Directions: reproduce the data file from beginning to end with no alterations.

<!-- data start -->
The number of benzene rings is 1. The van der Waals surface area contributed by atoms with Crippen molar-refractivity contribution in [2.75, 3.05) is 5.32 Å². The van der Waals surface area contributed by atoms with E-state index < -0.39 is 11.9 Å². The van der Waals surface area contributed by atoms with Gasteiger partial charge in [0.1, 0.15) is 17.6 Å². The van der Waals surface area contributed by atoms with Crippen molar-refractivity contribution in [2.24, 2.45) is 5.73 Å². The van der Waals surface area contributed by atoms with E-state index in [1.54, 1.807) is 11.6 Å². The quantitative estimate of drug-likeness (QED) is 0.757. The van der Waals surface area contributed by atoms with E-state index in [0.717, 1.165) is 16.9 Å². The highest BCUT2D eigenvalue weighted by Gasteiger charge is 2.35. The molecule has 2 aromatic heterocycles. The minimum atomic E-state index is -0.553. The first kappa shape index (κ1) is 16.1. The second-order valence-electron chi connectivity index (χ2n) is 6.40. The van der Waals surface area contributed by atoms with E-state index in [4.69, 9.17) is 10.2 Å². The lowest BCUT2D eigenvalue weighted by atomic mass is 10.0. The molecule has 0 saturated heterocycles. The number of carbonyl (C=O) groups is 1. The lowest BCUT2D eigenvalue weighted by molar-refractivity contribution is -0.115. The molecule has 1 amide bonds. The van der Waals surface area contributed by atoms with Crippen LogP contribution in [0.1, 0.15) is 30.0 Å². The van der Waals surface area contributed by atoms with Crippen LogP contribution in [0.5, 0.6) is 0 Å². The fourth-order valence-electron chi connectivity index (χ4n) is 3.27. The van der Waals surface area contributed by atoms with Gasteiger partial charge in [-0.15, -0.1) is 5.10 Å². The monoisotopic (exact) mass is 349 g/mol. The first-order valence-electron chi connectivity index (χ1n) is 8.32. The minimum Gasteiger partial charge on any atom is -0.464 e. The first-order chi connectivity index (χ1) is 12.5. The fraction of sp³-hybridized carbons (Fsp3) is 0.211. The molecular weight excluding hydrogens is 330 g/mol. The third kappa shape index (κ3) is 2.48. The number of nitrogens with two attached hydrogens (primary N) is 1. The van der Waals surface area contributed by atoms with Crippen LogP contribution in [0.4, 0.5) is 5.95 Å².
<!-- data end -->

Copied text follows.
The number of benzene rings is 1. The van der Waals surface area contributed by atoms with Crippen molar-refractivity contribution in [2.75, 3.05) is 5.32 Å². The van der Waals surface area contributed by atoms with E-state index < -0.39 is 11.9 Å². The van der Waals surface area contributed by atoms with Gasteiger partial charge in [0.1, 0.15) is 17.6 Å². The van der Waals surface area contributed by atoms with Crippen molar-refractivity contribution in [2.24, 2.45) is 5.73 Å². The van der Waals surface area contributed by atoms with E-state index in [1.54, 1.807) is 11.6 Å². The quantitative estimate of drug-likeness (QED) is 0.757. The van der Waals surface area contributed by atoms with E-state index in [0.717, 1.165) is 16.9 Å². The highest BCUT2D eigenvalue weighted by Gasteiger charge is 2.35. The molecule has 2 aromatic heterocycles. The minimum atomic E-state index is -0.553. The first kappa shape index (κ1) is 16.1. The second-order valence-electron chi connectivity index (χ2n) is 6.40. The van der Waals surface area contributed by atoms with E-state index in [4.69, 9.17) is 10.2 Å². The lowest BCUT2D eigenvalue weighted by atomic mass is 10.0. The molecule has 0 saturated heterocycles. The number of carbonyl (C=O) groups is 1. The lowest BCUT2D eigenvalue weighted by molar-refractivity contribution is -0.115. The molecule has 1 amide bonds. The van der Waals surface area contributed by atoms with Crippen LogP contribution in [0.1, 0.15) is 30.0 Å². The van der Waals surface area contributed by atoms with Crippen LogP contribution in [0.5, 0.6) is 0 Å². The fourth-order valence-electron chi connectivity index (χ4n) is 3.27. The van der Waals surface area contributed by atoms with Gasteiger partial charge in [-0.15, -0.1) is 5.10 Å². The monoisotopic (exact) mass is 349 g/mol. The first-order valence-electron chi connectivity index (χ1n) is 8.32. The minimum Gasteiger partial charge on any atom is -0.464 e. The first-order chi connectivity index (χ1) is 12.5. The fraction of sp³-hybridized carbons (Fsp3) is 0.211. The molecular weight excluding hydrogens is 330 g/mol. The third kappa shape index (κ3) is 2.48. The number of nitrogens with two attached hydrogens (primary N) is 1. The van der Waals surface area contributed by atoms with Crippen LogP contribution in [0.4, 0.5) is 5.95 Å².